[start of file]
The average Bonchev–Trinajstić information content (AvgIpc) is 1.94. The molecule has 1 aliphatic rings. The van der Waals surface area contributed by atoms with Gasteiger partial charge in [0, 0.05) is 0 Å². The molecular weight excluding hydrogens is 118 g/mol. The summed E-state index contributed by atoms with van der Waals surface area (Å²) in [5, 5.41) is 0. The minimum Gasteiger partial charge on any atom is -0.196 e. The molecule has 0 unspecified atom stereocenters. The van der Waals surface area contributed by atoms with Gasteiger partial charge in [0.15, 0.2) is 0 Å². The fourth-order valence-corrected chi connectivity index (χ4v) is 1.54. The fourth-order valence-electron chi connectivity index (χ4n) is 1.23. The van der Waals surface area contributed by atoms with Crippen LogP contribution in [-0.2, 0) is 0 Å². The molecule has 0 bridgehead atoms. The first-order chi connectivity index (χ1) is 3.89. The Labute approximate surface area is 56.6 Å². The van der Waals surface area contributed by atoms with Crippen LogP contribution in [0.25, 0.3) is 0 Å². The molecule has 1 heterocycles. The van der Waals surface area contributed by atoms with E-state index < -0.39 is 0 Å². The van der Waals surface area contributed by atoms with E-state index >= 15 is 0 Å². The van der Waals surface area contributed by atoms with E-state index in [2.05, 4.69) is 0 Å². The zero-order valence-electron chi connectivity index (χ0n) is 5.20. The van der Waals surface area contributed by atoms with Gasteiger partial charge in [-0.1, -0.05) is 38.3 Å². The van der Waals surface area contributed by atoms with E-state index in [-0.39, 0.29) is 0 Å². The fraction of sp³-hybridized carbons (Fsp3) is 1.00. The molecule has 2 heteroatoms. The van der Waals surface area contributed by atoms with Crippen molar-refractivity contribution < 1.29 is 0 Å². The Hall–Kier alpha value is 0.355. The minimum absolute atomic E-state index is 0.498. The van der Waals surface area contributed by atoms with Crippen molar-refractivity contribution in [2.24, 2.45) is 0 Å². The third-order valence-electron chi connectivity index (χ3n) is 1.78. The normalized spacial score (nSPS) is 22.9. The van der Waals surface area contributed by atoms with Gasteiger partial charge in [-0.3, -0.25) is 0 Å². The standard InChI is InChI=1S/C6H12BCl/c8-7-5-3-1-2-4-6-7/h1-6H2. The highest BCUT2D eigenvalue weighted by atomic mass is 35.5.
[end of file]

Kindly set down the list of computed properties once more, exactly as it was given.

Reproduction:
The average Bonchev–Trinajstić information content (AvgIpc) is 1.94. The molecule has 1 aliphatic rings. The van der Waals surface area contributed by atoms with Gasteiger partial charge in [0, 0.05) is 0 Å². The molecular weight excluding hydrogens is 118 g/mol. The summed E-state index contributed by atoms with van der Waals surface area (Å²) in [5, 5.41) is 0. The minimum Gasteiger partial charge on any atom is -0.196 e. The molecule has 0 unspecified atom stereocenters. The van der Waals surface area contributed by atoms with Gasteiger partial charge in [0.15, 0.2) is 0 Å². The fourth-order valence-corrected chi connectivity index (χ4v) is 1.54. The fourth-order valence-electron chi connectivity index (χ4n) is 1.23. The van der Waals surface area contributed by atoms with Crippen LogP contribution in [-0.2, 0) is 0 Å². The molecule has 0 bridgehead atoms. The first-order chi connectivity index (χ1) is 3.89. The Labute approximate surface area is 56.6 Å². The van der Waals surface area contributed by atoms with Crippen LogP contribution in [0.25, 0.3) is 0 Å². The molecule has 1 heterocycles. The van der Waals surface area contributed by atoms with E-state index < -0.39 is 0 Å². The van der Waals surface area contributed by atoms with E-state index >= 15 is 0 Å². The van der Waals surface area contributed by atoms with E-state index in [2.05, 4.69) is 0 Å². The zero-order valence-electron chi connectivity index (χ0n) is 5.20. The van der Waals surface area contributed by atoms with Gasteiger partial charge in [-0.1, -0.05) is 38.3 Å². The van der Waals surface area contributed by atoms with E-state index in [-0.39, 0.29) is 0 Å². The fraction of sp³-hybridized carbons (Fsp3) is 1.00. The molecule has 2 heteroatoms. The van der Waals surface area contributed by atoms with Crippen molar-refractivity contribution < 1.29 is 0 Å². The Hall–Kier alpha value is 0.355. The minimum absolute atomic E-state index is 0.498. The van der Waals surface area contributed by atoms with Crippen molar-refractivity contribution in [2.24, 2.45) is 0 Å². The third-order valence-electron chi connectivity index (χ3n) is 1.78. The normalized spacial score (nSPS) is 22.9. The van der Waals surface area contributed by atoms with Gasteiger partial charge in [-0.3, -0.25) is 0 Å². The standard InChI is InChI=1S/C6H12BCl/c8-7-5-3-1-2-4-6-7/h1-6H2. The highest BCUT2D eigenvalue weighted by atomic mass is 35.5.